The term biological products, also referred to in this subchapter as biologics, biologicals, or products, shall mean all viruses, serums, toxins (excluding substances that are selectively toxic to microorganisms, e.g., antibiotics), or analogous products at any stage of production, shipment, distribution, or sale, which are intended for use in the treatment of animals and which act primarily through the direct stimulation, supplementation, enhancement, or modulation of the immune system or immune response. The term “biological products” includes but is not limited to vaccines, bacterins, allergens, antibodies, antitoxins, toxoids, immunostimulants, certain cytokines, antigenic or immunizing components of live organisms, and diagnostic components, that are of natural or synthetic origin, or that are derived from synthesizing or altering various substances or components of substances such as microorganisms, genes or genetic sequences, carbohydrates, proteins, antigens, allergens, or antibodies.
Veterinary vaccines and veterinary biologics are regulated by the United States Department of Agriculture – Center for Veterinary Biologics (USDA-CVB). These products must undergo testing to ensure safety, efficacy, potency and purity before being eligible for sale and distribution within the United States.
In the United States, veterinary diagnostic kits which are used to diagnose pathogens or a patient’s immune status are regulated as biologics by the United States Department of Agriculture – Animal and Plant Health Inspection Service (USDA-APHIS). Approval for these veterinary diagnostic kits are managed by the USDA’s Center for Veterinary Biologics (USDA-CVB). Examples of veterinary diagnostics are point-of-care diagnostics such as those to test for feline leukemia virus, canine parvovirus, canine heartworm, and other viruses, bacteria, parasites and veterinary pathogens. Other products which may be considered a veterinary diagnostic kit, and thus regulated by the USDA-CVB, are tests for failure of passive transfer which measures a component of immune status.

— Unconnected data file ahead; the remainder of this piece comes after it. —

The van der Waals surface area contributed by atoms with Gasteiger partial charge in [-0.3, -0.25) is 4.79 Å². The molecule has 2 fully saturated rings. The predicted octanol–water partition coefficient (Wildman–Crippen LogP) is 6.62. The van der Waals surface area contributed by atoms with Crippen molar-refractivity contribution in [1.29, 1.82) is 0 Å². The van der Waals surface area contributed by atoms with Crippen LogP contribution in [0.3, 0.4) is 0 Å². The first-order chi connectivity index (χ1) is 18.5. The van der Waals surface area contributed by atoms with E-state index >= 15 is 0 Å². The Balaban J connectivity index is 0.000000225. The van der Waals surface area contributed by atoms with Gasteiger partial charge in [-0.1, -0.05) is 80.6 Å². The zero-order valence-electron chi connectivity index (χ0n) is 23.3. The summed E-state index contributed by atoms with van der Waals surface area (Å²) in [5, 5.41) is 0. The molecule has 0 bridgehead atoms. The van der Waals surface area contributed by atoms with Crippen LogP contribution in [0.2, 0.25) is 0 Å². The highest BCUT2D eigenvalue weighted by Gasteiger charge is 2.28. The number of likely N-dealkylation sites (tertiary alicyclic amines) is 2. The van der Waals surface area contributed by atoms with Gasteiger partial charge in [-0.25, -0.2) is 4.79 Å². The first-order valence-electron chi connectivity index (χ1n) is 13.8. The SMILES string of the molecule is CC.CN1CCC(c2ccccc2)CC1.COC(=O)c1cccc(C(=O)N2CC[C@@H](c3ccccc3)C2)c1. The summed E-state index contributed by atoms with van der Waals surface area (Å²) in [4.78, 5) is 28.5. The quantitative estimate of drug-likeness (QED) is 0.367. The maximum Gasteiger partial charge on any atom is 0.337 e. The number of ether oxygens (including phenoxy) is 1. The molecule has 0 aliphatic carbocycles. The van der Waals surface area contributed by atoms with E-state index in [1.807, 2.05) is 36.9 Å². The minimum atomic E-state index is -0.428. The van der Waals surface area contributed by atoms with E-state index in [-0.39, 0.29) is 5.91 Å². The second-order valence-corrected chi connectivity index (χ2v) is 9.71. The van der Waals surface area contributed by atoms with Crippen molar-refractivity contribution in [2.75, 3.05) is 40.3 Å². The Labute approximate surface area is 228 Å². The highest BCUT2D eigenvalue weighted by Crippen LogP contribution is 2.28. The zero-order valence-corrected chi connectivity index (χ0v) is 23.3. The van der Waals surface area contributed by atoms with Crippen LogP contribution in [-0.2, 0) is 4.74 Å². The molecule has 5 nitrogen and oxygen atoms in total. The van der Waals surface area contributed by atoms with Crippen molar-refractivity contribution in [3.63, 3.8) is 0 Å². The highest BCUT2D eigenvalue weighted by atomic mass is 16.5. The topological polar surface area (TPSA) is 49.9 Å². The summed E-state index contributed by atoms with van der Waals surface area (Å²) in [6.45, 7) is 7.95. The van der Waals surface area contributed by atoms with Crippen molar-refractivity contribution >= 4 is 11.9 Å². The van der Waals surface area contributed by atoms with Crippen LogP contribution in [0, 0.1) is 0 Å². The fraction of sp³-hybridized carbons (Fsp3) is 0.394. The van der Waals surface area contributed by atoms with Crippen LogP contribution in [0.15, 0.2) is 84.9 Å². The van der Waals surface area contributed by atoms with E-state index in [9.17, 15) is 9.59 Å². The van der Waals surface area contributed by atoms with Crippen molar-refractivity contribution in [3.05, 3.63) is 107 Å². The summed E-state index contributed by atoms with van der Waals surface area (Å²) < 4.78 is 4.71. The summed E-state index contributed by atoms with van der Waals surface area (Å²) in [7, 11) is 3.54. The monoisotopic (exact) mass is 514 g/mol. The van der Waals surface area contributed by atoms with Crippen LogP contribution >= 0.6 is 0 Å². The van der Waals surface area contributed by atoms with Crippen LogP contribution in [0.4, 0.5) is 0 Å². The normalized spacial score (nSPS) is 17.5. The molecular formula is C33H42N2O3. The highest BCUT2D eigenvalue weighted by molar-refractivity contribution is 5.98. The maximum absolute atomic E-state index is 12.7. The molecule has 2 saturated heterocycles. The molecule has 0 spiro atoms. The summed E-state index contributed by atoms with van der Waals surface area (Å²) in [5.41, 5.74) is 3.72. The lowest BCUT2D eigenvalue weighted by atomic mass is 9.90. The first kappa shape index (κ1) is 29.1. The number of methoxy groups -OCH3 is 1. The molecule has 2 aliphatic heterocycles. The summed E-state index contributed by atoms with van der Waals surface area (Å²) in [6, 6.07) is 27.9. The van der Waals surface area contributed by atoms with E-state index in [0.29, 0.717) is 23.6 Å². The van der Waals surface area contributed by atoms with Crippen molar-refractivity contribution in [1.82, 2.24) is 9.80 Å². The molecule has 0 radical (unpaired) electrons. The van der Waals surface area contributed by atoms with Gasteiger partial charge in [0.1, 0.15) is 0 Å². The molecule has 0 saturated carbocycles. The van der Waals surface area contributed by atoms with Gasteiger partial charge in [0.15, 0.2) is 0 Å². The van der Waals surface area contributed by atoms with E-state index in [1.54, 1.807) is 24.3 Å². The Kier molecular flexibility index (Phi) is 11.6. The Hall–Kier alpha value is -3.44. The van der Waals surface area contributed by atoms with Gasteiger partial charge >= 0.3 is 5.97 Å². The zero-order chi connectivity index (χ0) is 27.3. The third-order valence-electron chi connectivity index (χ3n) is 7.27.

03 Environmental Protection Agency
ectoparasitics, pesticides, premise control pesticides, and insecticides
Veterinary ectoparasitics are those products which are used for the control of fleas, ticks, and other ectoparasites. These products are under the purview of the Environmental Protection Agency (EPA) and must undergo testing and approval before being eligible for marketing, sale and distribution. Veterinary ectoparasitics, often referred to as flea and tick products, represent one of the largest market segments in animal health. In addition to fleas and ticks, the veterinary ectoparasitic market also consists of products to repel and/or kill mosquitos. Fleas and ticks are not only unsightly on your pet or in the environment, but also represent vectors which can transmit veterinary and human diseases.
Veterinary ectoparasitics can come in a variety of forms including sprays, spot-ons, collars, shampoos, foggers, and premise control products. Veterinary ectoparasitics which are used topically on your pet, or are for premise control (sprays for bedding, etc.). There are a variety of chemicals which have been used to control fleas, ticks and/or mosquitos including pyrethrins, pyrethroids, permethrins, organophosphates, and insect growth regulators. Many of these chemicals can be found in topical flea and tick sprays, flea and tick shampoos, flea and tick collars, and flea and tick spot-ons. The terms biopesticide, pesticide, ectoparasitic, and/or ectoparasiticide are often used to refer to these products which can be generally classified as veterinary ectoparasitics.